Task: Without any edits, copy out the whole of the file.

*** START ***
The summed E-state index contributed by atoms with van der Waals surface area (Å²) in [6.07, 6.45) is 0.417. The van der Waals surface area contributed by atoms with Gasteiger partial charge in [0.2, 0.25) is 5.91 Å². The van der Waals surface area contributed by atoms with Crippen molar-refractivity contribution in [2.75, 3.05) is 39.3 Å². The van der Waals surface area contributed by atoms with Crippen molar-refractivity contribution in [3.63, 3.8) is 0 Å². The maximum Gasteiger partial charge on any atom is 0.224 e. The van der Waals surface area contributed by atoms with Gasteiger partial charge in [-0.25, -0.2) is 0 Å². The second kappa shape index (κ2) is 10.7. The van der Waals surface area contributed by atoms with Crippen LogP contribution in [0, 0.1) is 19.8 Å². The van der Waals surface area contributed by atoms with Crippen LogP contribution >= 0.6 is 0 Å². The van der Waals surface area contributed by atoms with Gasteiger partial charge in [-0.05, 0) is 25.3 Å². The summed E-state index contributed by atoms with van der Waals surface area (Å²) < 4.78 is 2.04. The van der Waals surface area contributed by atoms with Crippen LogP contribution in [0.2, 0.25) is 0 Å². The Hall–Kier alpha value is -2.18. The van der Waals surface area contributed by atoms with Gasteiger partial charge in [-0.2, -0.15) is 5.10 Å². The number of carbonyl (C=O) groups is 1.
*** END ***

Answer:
The summed E-state index contributed by atoms with van der Waals surface area (Å²) in [6.07, 6.45) is 0.417. The van der Waals surface area contributed by atoms with Gasteiger partial charge in [0.2, 0.25) is 5.91 Å². The van der Waals surface area contributed by atoms with Crippen molar-refractivity contribution in [2.75, 3.05) is 39.3 Å². The van der Waals surface area contributed by atoms with Crippen molar-refractivity contribution in [3.63, 3.8) is 0 Å². The maximum Gasteiger partial charge on any atom is 0.224 e. The van der Waals surface area contributed by atoms with Gasteiger partial charge in [-0.25, -0.2) is 0 Å². The second kappa shape index (κ2) is 10.7. The van der Waals surface area contributed by atoms with Crippen LogP contribution in [0, 0.1) is 19.8 Å². The van der Waals surface area contributed by atoms with Crippen LogP contribution >= 0.6 is 0 Å². The van der Waals surface area contributed by atoms with Gasteiger partial charge in [-0.05, 0) is 25.3 Å². The summed E-state index contributed by atoms with van der Waals surface area (Å²) < 4.78 is 2.04. The van der Waals surface area contributed by atoms with Crippen LogP contribution in [0.2, 0.25) is 0 Å². The Hall–Kier alpha value is -2.18. The van der Waals surface area contributed by atoms with Gasteiger partial charge in [-0.2, -0.15) is 5.10 Å². The number of carbonyl (C=O) groups is 1.